Monitoring ecological change during rapid socio-economic and political transitions: Colombian ecosystems in the post-conflict era

Carlos A. Sierra, Miguel Mahecha, Germán Poveda, Esteban Álvarez-Dávila, Victor H. Gutierrez-Velez, BjörnReu, Hannes Feilhauer, Jesús Anáya, Dolors Armenteras, Ana M. Benavides, Corina Buendia, Álvaro Duque, Lina M. Estupiñan-Suarez, Catalina González, Sebastián Gonzalez-Caro, Rodrigo Jimenez, Guido Kraemer, Maria C. Londoño, Sergio A. Orrego, Juan M. Posada, Daniel Ruiz-Carrascal and Sandra Skowronek

Environmental Science & Policy, 76, 40-49 , doi:10.1016/j.envsci.2017.06.011, 2017


After more than 50-years of armed conflict, Colombia is now transitioning to a more stable social and political climate due to a series of peace agreements between the government and different armed groups. Consequences of these socio-economic and political changes on ecosystems are largely uncertain, but there is growing concern about derived increases in environmental degradation. Here, we review the capacity of Colombia to monitor the state of its ecosystems and their rate of change over time. We found several important programs currently set in place by different institutions as well as by independent groups of scientists that address different aspects of environmental monitoring. However, most of the current initiatives could be improved in terms of data coverage, quality and access, and could be better articulated among each other. We propose a set of activities that would increase the capacity of Colombia to monitor its ecosystems, provide useful information to policy makers, and facilitate scientific research. These include: 1) the establishment of a national center for ecological synthesis that focuses on analyzing existing information; 2) the establishment of an ecological observatory system that collects new information, integrates remote sensing products, and produces near real-time products on key ecological variables; and 3) the creation of new platforms for dialog and action within existing scientific and policy groups.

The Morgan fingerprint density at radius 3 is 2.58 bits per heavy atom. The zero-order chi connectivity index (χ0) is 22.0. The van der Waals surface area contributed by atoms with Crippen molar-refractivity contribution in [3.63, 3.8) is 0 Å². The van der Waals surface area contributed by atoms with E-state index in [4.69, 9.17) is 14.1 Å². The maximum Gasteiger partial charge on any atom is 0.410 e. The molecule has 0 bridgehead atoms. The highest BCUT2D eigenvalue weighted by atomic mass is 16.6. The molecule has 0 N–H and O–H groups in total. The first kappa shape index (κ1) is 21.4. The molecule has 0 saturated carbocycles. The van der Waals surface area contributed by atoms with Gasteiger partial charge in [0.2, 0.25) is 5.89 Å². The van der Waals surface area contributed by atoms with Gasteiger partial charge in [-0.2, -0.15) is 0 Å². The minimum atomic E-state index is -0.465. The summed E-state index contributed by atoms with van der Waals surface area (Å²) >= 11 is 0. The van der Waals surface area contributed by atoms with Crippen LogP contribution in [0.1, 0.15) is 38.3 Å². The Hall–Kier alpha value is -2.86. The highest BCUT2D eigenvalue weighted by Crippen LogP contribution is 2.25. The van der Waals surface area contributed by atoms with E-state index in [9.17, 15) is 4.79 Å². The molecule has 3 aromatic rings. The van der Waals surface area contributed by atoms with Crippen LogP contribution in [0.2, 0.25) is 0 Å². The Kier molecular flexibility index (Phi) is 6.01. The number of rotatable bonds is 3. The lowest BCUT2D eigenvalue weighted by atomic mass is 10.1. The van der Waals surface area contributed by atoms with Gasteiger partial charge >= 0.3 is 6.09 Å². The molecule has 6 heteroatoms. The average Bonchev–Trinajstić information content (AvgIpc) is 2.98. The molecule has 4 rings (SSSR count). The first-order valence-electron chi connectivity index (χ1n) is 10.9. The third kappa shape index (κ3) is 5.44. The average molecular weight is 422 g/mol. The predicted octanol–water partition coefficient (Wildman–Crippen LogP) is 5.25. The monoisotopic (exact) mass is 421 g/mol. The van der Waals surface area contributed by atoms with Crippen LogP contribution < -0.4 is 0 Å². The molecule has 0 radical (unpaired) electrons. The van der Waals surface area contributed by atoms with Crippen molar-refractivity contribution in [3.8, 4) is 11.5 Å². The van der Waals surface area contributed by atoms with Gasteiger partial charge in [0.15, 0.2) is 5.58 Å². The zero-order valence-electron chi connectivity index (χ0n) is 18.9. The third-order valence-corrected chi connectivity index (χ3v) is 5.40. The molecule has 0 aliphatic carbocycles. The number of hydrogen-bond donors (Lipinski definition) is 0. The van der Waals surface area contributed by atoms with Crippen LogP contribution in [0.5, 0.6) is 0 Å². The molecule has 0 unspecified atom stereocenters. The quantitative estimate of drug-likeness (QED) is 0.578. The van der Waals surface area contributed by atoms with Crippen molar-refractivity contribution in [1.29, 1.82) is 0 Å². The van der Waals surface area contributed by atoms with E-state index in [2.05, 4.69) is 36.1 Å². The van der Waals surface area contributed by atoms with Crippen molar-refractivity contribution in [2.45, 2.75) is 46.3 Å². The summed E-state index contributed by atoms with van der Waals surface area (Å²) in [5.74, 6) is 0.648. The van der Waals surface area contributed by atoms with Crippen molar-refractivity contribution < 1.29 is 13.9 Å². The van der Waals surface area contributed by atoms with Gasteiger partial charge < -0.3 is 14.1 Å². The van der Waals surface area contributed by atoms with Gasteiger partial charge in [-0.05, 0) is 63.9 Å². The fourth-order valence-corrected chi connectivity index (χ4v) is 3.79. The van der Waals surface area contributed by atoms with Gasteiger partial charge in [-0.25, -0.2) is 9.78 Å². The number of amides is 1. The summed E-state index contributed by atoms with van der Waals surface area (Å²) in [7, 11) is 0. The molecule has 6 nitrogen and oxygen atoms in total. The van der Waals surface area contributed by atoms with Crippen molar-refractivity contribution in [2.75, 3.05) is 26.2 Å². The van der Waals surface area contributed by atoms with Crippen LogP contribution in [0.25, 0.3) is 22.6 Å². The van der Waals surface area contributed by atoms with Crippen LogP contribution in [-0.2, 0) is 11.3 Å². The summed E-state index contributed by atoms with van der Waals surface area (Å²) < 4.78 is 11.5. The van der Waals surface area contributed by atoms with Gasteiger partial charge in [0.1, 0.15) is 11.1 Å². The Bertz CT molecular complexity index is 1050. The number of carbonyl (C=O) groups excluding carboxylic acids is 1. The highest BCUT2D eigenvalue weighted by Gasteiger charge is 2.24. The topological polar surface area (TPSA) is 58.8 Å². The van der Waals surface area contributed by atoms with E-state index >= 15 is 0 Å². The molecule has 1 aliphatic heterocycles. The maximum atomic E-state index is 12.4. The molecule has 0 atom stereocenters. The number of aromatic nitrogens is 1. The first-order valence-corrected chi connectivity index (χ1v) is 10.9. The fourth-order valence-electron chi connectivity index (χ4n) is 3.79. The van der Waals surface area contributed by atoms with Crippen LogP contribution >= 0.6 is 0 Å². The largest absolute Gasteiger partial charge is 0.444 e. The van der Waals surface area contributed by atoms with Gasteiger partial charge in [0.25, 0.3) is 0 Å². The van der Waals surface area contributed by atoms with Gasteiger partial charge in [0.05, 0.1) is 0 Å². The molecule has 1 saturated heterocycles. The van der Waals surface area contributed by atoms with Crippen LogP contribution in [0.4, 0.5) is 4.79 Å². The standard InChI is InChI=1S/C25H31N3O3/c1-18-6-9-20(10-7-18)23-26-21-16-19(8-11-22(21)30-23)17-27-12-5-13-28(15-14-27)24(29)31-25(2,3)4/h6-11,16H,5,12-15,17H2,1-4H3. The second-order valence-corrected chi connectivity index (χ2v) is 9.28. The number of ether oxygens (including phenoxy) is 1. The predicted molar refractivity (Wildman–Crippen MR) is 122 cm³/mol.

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For additional information, contact: Carlos A. Sierra

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